In November, the Ministry of Transport relaunched the Derech Erech (Value Road) plan enabling drivers to receive up to NIS 4,500 for driving at off-peak hours. The plan was launched after the Nativ Plus plan for opening public transportation lanes to cars with multiple passengers, introduced by Minister of Transport Bezalel Smotrich, aroused a public tumult and criticism for punishing drivers instead of providing them with good public transportation infrastructure.
Following the criticism, the relevant government ministries again shelved the Ministry of Finance's plan for levying a congestion charge that was about to be aired again. "Globes" has discovered, however, that the Ministry of Finance has merely shifted gears in order to avoid renewed controversy about transportation and road congestion. Ministry of Finance sources say that the congestion charge plan is alive and well on the agenda, awaiting the formation of a new government. Smotrich also understands that implementing the plan is worth of thorough consideration.
Furthermore, the Derech Erech plan put into effect last month is not only compatible with a congestion charge, but can serve as a trial for it.
Derech Erech is planned to cover only 15,000 drivers in 2020, with expansion to 100,000 drivers to follow. It was never planned on a scale that could solve traffic congestion. The plan, if expanded, will create an extensive database of Israelis' driving patterns and of the devices placed in the vehicles, information that can be used in the future to collect congestion charges from the drivers. These tools are also designed to serve as the technological basis for collecting money from those entering the Tel Aviv area in a private vehicle.
"The public has to realize that we can't wait an entire decade before starting to see solutions," says Michal Gelbart, CEO of Future Mobility IL, which is promoting expansion of transportation access, while reducing congestion and air pollution. "The roads are already overloaded now, and the situation is getting worse by the day. We're already in a crisis, and the way out of it requires a range of solutions. Congestion taxes are needed now, and should be implemented immediately. They won't replace other necessary solutions, such as substantial improvement of public transport and expanding bicycle paths infrastructure; they will supplement those solutions.
"Congestion taxes first of all benefit the economically disadvantaged, who are currently unable to reach the metropolitan center, because it requires the high cost of buying and running a private vehicle," Gelbart argues. "The taxes encourage use of public transport by all population groups, thereby breaking the circle in which public transport is regarded as inferior. Congestion taxes are successful wherever they exist; this is indisputable. They don't have to be new taxes, either - they can replace other inefficient taxes, such as the annual vehicle license charge, so that the burden on the public does not increase."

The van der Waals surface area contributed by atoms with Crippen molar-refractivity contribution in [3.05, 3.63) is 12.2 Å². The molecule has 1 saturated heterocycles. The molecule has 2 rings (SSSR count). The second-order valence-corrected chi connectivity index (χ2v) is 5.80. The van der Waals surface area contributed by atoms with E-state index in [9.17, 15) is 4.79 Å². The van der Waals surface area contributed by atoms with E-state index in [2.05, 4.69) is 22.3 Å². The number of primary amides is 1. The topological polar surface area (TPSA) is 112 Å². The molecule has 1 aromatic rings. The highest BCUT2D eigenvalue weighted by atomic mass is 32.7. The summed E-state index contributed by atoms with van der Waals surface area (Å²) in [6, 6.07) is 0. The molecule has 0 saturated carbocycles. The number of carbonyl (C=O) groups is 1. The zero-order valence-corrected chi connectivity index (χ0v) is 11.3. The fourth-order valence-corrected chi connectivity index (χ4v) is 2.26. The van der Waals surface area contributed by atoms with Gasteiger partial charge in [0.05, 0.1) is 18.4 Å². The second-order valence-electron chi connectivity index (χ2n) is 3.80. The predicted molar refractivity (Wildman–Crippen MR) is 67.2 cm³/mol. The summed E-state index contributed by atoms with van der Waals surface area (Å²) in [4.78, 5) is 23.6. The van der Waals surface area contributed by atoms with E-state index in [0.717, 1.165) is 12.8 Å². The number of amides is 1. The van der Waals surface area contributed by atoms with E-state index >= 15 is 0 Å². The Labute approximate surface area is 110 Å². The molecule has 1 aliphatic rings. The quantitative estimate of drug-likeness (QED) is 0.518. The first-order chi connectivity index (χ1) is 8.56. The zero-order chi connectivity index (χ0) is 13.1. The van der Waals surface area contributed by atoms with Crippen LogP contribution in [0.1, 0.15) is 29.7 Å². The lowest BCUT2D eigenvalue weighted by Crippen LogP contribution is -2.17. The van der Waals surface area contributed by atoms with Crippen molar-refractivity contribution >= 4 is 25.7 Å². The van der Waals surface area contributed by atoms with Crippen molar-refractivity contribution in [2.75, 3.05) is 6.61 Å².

When the option of congestion charges is raised, there is a tendency among many people to say that this is the Ministry of Finance's way of filling its coffers at the expense of drivers, and that it's just another measure that is easy to impose on the public. It turns out, however, that state revenue from congestion charges is unlikely to be especially high, and depends on setting the average price for a trip, while the economic benefit from easing traffic jams is substantial.
If the congestion charge is NIS 10 per trip at peak hours, then assuming 500,000 trips a day, revenue will total NIS 1.5 billion a year. The Bank of Israel estimates the additional transport budget required at 2% of GDP, i.e. NIS 25 billion a year.
Since the revenue from a congestion charge is not significant for the state treasury, the question arises of what to do with the money. A number of options are on the table. One is adding the amount to the budget base, which is likely to cause public outrage, because it will turn the congestion charge into another useless tax that does not create a real solution to the problem it concerns.
Another possibility is financing the metro project - a long-term project that will generate no immediate results, and will not improve public transport for drivers giving up their private vehicles.
A third option is immediate investment in public transport. The current system requires immediate upgrading in order to motivate the public to prefer it to their cars, and this requires more money. In the discussions on the state budget, the Ministry of Transport is demanding a NIS 1 billion supplement for operation of public transport, but has been turned down.
A fourth option is changing the taxation system. Today, someone entering the Tel Aviv area in a car pays the same tax as someone living in Dimona, who is not responsible for transport congestion and the damage that it causes to the economy. A congestion charge will make it possible to lower license charges and other vehicle taxes, for example. This is also apparently the option favored by the minister of transport, who is currently working together with the Ministry of Finance on a transport tax reform.
Published by Globes, Israel business news - en.globes.co.il - on December 9, 2019
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